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Journal of Dairy Science
Volume 101 (5), 2018, Pages 4060-4074

Silage review: Using molecular approaches to define the microbial ecology of silage

T.A.McAllister*, L.Dunière†‡, P.Drouin§, S.Xu*, Y.Wang*, K.Munns*, R.Zaheer*

Agriculture and Agri-Food Canada, Lethbridge Research and Development Centre, Lethbridge, AB, Canada T1J 4B1.


Ensiling of forages was recognized as a microbial-driven process as early as the late 1800s, when it was associated with the production of “sweet” or “sour” silage. Classical microbiological plating techniques defined the epiphytic microbial populations associated with fresh forage, the pivotal role of lactic acid-producing bacteria in the ensiling process, and the contribution of clostridia, bacilli, yeast, and molds to the spoilage of silage. Many of these classical studies focused on the enumeration and characterization of a limited number of microbial species that could be readily isolated on selective media. Evidence suggested that many of the members of these microbial populations were viable but unculturable, resulting in classical studies underestimating the true microbial diversity associated with ensiling. Polymerase chain reaction-based techniques, including length heterogeneity PCR, terminal RFLP, denaturing gradient gel electrophoresis, and automated ribosomal intergenic spacer analysis, were the first molecular methods used to study silage microbial communities. Further advancements in whole comparative genomic, metagenomic, and metatranscriptomic sequencing have or are in the process of superseding these methods, enabling microbial communities during ensiling to be defined with a degree of detail that is impossible using classical microbiology. These methods have identified new microbial species in silage, as well as characterized shifts in microbial communities with forage type and composition, ensiling method, and in response to aerobic exposure. Strain- and species-specific primers have been used to track the persistence and contribution of silage inoculants to the ensiling process and the role of specific species of yeast and fungi in silage spoilage. Sampling and the methods used to isolate genetic materials for further molecular analysis can have a profound effect on results. Primer selection for PCR amplification and the presence of inhibitors can also lead to biases in the interpretation of sequence data. Bioinformatic analyses are reliant on the integrity and presence of sequence data within established databases and can be subject to low taxonomic resolution. Despite these limitations, advancements in molecular biology are poised to revolutionize our current understanding of the microbial ecology of silage.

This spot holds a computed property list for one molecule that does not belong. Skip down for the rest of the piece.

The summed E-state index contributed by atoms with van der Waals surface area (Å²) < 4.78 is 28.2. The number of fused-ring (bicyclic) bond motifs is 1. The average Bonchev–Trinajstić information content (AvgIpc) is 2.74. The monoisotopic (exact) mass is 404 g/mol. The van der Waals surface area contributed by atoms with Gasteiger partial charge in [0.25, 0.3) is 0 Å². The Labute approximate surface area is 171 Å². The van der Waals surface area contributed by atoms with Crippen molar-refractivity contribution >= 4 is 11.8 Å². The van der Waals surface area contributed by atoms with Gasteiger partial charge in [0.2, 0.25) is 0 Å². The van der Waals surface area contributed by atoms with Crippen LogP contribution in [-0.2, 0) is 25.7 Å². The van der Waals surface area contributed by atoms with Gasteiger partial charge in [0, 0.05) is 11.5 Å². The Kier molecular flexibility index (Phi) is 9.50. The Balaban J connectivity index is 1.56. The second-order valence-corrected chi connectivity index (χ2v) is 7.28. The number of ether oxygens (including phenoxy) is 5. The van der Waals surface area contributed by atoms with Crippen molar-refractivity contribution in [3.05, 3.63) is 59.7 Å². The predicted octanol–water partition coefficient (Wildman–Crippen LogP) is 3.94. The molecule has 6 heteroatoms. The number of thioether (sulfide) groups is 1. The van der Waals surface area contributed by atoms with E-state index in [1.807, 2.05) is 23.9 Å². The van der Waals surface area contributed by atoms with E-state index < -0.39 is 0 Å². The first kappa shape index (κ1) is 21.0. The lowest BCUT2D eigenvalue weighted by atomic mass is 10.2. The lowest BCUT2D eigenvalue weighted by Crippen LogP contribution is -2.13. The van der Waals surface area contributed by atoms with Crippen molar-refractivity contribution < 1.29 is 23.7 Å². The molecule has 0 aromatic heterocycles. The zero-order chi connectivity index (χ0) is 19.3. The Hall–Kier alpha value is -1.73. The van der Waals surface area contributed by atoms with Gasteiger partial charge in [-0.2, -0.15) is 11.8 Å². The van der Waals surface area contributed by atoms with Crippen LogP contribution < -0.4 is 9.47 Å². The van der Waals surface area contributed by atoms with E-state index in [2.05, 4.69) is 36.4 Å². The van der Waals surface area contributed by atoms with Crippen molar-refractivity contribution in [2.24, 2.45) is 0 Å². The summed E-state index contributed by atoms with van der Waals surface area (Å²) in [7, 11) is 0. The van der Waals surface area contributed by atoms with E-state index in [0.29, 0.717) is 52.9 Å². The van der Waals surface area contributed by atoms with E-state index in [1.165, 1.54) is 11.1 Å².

Keywords: silage, microbial ecology, biotechnology, microbiome.

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